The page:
Painting by Al Burian.
ummer is in full swing in Berlin, and my neighborhood is crowded with tourists. For the most part I don’t mind that, though the walk down the hill to the subway can be aggravating if you’ve got to be somewhere punctually and have to navigate your way through gawking, spacey hordes of vacationers with no particular agenda, loitering in front of their hostels, staring at the sky and blocking the sidewalk. There is a homeless guy hanging out by the Rosenthaler Platz U-8 stop– a real grizzled, spittle-dribbling, wigged-out looking dude, whose face is all furrowed skin, matted white beard and bloodshot abysses for eyes, but whose outfit, a snug denim jacket and highwater pants, is unintentionally hip, as if it is left over from another life. Perhaps he is some legendary Krautrock bassist from the 70s you’ve never heard of. In any case, this guy must be making a decent turnover at this spot, because he is always here, on the corner, raking in the change, and he sees all. He never misses a single person. Once you catch his eye, there is no way to avoid him, nothing you can do. You have to steel yourself for the confrontation.
I’ve lived in this neighborhood for three years, so by now he recognizes me, and no longer treats me like a tourist. Instead he has pegged me as a gentrifier. One look at me and he switches to the English-language dubbed version of himself: he greets me holding up a shaky index and middle finger V.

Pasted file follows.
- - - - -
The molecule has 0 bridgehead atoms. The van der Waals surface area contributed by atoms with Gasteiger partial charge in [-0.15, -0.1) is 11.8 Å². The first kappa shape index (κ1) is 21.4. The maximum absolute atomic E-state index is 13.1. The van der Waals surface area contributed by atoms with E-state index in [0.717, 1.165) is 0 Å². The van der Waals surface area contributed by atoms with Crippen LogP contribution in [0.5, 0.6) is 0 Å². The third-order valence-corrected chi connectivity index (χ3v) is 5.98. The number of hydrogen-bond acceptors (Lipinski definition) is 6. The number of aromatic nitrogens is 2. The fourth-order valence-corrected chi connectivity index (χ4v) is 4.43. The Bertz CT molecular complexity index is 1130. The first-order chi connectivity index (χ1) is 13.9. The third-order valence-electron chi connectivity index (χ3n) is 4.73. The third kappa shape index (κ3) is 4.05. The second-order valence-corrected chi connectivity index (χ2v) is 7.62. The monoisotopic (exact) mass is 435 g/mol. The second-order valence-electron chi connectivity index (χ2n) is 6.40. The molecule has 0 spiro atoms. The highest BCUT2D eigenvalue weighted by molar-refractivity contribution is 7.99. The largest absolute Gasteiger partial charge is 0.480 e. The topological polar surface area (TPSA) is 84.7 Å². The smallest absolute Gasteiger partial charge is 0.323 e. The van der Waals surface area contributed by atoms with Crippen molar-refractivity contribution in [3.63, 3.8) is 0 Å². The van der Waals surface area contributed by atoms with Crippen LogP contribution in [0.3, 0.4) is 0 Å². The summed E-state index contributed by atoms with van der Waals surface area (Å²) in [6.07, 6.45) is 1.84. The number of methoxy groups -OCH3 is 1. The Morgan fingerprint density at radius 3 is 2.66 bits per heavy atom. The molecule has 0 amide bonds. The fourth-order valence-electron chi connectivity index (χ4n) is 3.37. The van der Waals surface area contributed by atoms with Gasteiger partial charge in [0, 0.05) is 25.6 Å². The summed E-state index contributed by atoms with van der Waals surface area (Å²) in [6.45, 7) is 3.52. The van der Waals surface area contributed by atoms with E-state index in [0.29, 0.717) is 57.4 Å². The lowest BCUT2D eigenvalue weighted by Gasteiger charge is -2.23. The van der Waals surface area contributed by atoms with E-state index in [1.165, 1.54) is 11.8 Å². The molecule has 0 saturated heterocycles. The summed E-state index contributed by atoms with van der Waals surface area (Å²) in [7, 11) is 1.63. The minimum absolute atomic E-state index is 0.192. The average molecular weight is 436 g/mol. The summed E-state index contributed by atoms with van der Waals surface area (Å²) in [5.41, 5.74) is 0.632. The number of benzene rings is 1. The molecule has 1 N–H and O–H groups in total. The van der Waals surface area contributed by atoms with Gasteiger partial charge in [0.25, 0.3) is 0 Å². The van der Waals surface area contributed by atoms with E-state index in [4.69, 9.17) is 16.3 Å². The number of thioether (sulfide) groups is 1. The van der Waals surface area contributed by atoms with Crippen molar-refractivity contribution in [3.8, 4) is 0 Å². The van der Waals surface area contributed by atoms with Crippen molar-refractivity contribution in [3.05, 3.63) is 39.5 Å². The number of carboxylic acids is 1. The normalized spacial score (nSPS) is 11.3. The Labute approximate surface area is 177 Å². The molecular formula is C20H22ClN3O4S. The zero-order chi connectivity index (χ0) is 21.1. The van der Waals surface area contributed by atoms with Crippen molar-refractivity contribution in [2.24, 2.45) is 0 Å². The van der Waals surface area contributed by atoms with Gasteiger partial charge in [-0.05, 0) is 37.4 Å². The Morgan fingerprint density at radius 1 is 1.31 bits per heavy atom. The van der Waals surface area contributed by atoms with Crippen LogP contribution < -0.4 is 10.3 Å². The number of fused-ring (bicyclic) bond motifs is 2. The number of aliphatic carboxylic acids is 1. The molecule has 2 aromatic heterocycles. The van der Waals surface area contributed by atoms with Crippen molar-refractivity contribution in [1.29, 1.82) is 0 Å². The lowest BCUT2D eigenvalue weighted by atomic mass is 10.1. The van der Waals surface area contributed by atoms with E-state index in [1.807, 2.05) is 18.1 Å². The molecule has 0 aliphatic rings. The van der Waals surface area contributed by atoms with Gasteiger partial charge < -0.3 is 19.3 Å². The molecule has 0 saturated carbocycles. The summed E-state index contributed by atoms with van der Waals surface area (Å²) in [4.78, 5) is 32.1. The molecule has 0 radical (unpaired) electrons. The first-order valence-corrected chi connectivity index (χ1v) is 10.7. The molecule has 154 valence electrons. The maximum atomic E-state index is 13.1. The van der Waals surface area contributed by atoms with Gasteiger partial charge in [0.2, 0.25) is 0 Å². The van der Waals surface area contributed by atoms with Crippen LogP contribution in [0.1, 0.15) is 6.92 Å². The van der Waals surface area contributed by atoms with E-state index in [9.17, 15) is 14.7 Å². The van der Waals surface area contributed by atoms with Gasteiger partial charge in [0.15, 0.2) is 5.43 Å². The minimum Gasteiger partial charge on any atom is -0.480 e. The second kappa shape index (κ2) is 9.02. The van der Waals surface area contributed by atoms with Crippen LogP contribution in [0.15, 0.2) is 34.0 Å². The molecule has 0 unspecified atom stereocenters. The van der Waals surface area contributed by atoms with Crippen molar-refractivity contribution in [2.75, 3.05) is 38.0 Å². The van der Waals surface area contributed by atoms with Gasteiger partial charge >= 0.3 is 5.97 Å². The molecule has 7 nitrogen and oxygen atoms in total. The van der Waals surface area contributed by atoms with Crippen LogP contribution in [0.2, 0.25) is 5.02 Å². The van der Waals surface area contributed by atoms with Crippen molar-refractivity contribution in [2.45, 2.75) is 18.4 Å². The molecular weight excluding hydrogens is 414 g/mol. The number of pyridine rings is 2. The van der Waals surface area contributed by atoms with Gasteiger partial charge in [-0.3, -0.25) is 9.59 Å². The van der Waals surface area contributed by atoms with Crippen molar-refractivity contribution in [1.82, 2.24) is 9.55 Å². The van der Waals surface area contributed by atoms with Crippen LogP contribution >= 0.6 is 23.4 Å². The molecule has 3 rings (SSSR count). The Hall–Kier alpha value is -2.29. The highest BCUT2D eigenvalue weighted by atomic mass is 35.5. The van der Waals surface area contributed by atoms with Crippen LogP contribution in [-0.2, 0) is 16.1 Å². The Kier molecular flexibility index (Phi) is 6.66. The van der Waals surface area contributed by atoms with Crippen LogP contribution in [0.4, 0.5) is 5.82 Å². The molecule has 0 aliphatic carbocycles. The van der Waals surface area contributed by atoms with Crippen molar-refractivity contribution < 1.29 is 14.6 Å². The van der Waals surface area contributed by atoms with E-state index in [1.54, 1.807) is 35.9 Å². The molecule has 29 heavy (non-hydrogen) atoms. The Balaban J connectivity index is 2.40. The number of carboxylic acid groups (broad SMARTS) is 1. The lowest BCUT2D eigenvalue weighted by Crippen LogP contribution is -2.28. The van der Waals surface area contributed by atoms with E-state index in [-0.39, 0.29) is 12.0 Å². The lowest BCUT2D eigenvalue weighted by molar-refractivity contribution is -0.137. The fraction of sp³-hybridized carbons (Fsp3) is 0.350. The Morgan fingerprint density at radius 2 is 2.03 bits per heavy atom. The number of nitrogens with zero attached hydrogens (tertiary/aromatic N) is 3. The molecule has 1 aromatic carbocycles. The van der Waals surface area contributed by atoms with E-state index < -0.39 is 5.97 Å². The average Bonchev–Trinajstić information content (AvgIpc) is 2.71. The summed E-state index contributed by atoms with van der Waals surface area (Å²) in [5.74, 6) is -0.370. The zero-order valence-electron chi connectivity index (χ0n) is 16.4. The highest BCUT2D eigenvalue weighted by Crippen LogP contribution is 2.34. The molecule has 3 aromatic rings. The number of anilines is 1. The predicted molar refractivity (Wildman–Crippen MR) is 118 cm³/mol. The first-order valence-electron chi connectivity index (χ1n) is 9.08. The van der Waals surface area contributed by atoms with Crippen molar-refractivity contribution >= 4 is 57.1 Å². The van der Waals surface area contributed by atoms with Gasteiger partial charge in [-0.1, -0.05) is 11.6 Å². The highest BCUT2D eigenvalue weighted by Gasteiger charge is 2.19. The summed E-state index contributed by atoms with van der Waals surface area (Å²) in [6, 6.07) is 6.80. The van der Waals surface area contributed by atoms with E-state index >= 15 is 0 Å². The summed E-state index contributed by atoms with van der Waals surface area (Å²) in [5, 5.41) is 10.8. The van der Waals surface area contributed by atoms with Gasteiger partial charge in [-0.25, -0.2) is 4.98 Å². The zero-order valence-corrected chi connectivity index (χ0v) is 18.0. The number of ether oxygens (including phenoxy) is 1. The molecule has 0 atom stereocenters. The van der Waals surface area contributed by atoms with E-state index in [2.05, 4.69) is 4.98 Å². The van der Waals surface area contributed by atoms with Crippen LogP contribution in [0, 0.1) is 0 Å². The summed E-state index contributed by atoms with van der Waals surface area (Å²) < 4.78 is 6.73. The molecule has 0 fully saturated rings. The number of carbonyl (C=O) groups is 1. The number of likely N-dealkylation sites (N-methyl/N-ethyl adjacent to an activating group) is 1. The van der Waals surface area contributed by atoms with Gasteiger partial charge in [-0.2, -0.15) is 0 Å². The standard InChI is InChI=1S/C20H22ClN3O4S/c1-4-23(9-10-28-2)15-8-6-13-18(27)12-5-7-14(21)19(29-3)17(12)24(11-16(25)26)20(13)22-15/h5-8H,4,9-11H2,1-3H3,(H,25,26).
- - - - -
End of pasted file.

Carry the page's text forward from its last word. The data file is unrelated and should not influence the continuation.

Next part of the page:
“PEACE, Brrrohhh-zahhh!!” he enunciates loudly, in the timbre of a loudly creaking door. His English is sarcastic, meant to assault the senses; he wields it like a blunt weapon. I have heard this guy speaking German plenty of times, when he assails other pedestrians, and in his native tongue his diction is good, his vocabulary is inventive, and his banter is witty. It is only for the non-native speakers that he adopts his foaming-at-the-mouth, spitting out the syllables routine. Many a casual passer-by hands him a coin out of pity, mistaking him for schizophrenic, when in reality he is mocking them, making ironic commentary on present social circumstances in exchange for beer money.
I don’t know what exactly it is about my appearance that screams “gentrifier.” Shoes? Hair? He never fails to spot me. No matter how earnestly or articulately I answer him in my best German, he tunes it out, unwavering in his opinion that I can’t speak a word.